Tripoli, 26 April:
A senior government official has suggested there is a real opportunity for economic integration between Libya and her neighbours . . .[restrict]Tunisia and Egypt.
Undersecretary at the Economy and Trade Ministry, Mohammad Ammar Kaddar has maintained that the strength of the three countries depends on their complimentary resources which offered genuine synergies.
His analysis is that Libya, in addition to the wealth from its oil resources, has a small population but a large and highly-educated professional class. Tunisia meanwhile, with some 10.5 million people has a large skilled artisan sector, while for its part Egypt possesses an excess of unskilled labour. Indeed before the revolution there were an estimated 1.5 million Egyptians working here, the majority in jobs that locals did not want to take on.
Kaddar said that it was a question of leadership in the three countries to explore first greater economic integration, via a common market . In due time there might be closer political links.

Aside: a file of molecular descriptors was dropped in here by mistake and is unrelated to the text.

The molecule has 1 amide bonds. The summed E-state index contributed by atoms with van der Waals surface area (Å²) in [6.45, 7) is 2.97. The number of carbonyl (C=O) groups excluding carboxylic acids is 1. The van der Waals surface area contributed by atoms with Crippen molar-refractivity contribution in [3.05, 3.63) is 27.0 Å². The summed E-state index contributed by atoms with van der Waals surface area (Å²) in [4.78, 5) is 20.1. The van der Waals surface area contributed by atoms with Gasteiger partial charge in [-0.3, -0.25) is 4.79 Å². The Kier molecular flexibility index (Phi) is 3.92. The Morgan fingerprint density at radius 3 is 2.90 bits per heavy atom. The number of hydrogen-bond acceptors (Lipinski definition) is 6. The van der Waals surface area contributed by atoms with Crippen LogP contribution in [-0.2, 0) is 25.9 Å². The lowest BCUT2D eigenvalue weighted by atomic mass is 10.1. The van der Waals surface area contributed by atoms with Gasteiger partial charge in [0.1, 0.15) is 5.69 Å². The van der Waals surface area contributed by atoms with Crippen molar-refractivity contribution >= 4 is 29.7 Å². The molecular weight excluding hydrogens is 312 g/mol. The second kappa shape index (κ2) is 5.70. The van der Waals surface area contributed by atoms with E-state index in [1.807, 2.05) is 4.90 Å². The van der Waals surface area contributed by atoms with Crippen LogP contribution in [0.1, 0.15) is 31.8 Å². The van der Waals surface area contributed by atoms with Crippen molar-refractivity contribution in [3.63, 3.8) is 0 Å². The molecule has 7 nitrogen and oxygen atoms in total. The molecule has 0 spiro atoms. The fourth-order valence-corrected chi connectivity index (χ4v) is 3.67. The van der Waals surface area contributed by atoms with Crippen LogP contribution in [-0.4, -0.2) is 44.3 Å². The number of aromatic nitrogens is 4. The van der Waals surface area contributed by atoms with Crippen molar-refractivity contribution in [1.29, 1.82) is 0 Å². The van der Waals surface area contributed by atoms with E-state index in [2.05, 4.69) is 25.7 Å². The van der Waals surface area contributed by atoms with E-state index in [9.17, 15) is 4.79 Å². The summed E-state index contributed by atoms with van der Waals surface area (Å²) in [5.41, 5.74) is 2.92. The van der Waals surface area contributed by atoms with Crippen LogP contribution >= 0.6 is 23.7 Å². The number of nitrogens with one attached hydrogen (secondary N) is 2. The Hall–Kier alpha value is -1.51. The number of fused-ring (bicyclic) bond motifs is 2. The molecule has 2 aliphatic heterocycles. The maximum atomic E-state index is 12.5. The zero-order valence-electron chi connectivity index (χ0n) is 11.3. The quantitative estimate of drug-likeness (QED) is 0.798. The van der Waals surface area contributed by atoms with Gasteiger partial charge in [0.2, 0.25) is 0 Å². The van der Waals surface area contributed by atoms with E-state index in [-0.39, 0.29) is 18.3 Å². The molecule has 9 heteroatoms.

He added that Libya was open to investment from all over the world, particularly the Middle East. There had already been visits by potential investors from, among other countries, Jordan, Kuwait, Turkey and the UAE. He believed that after the June elections, stability and security would be more firmly established and this would trigger investment decisions.
The economic fundamentals underlying Kaddar’s thinking are very different from the grandiose political motives behind Qaddafi’s union proposals. At various times Qaddafi mooted Libya’s union with Nasser’s Egypt and with Syria, then in 1974 in the Djerba Declaration, with Tunisia and thereafter with Sudan and Chad. All of these were part of his then commitment to Pan-Arabism, the leadership of which movement Qaddafi reckoned he had assumed when his mentor Nasser died in 1970.